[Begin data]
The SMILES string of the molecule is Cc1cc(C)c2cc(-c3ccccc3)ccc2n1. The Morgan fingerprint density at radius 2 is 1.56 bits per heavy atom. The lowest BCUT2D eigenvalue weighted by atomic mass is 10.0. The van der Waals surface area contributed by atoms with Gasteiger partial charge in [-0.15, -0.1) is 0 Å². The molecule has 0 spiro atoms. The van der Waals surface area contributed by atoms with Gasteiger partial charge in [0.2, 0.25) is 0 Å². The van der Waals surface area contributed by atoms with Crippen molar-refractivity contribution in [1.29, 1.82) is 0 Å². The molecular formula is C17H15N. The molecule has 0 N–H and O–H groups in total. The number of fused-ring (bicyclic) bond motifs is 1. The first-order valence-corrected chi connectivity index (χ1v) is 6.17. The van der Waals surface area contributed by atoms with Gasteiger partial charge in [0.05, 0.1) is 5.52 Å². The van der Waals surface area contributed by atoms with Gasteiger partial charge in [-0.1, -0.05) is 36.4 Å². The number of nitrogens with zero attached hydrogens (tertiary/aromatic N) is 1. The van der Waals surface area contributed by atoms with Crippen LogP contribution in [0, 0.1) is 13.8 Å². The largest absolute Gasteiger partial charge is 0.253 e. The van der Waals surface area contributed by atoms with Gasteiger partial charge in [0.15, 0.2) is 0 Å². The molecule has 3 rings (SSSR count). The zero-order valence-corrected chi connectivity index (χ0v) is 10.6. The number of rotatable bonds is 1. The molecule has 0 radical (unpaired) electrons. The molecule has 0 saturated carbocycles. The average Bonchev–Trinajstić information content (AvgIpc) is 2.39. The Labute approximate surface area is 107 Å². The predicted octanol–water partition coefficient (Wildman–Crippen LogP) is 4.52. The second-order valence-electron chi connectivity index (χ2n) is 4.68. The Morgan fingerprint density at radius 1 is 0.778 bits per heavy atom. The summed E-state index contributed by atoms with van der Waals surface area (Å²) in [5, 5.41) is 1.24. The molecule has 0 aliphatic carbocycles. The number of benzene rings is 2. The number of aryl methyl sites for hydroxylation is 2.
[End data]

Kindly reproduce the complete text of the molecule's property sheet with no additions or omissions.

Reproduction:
The SMILES string of the molecule is Cc1cc(C)c2cc(-c3ccccc3)ccc2n1. The Morgan fingerprint density at radius 2 is 1.56 bits per heavy atom. The lowest BCUT2D eigenvalue weighted by atomic mass is 10.0. The van der Waals surface area contributed by atoms with Gasteiger partial charge in [-0.15, -0.1) is 0 Å². The molecule has 0 spiro atoms. The van der Waals surface area contributed by atoms with Gasteiger partial charge in [0.2, 0.25) is 0 Å². The van der Waals surface area contributed by atoms with Crippen molar-refractivity contribution in [1.29, 1.82) is 0 Å². The molecular formula is C17H15N. The molecule has 0 N–H and O–H groups in total. The number of fused-ring (bicyclic) bond motifs is 1. The first-order valence-corrected chi connectivity index (χ1v) is 6.17. The van der Waals surface area contributed by atoms with Gasteiger partial charge in [0.05, 0.1) is 5.52 Å². The van der Waals surface area contributed by atoms with Gasteiger partial charge in [-0.1, -0.05) is 36.4 Å². The number of nitrogens with zero attached hydrogens (tertiary/aromatic N) is 1. The van der Waals surface area contributed by atoms with Crippen LogP contribution in [0, 0.1) is 13.8 Å². The largest absolute Gasteiger partial charge is 0.253 e. The van der Waals surface area contributed by atoms with Gasteiger partial charge in [0.15, 0.2) is 0 Å². The molecule has 3 rings (SSSR count). The zero-order valence-corrected chi connectivity index (χ0v) is 10.6. The number of rotatable bonds is 1. The molecule has 0 radical (unpaired) electrons. The molecule has 0 saturated carbocycles. The average Bonchev–Trinajstić information content (AvgIpc) is 2.39. The Labute approximate surface area is 107 Å². The predicted octanol–water partition coefficient (Wildman–Crippen LogP) is 4.52. The second-order valence-electron chi connectivity index (χ2n) is 4.68. The Morgan fingerprint density at radius 1 is 0.778 bits per heavy atom. The summed E-state index contributed by atoms with van der Waals surface area (Å²) in [5, 5.41) is 1.24. The molecule has 0 aliphatic carbocycles. The number of benzene rings is 2. The number of aryl methyl sites for hydroxylation is 2.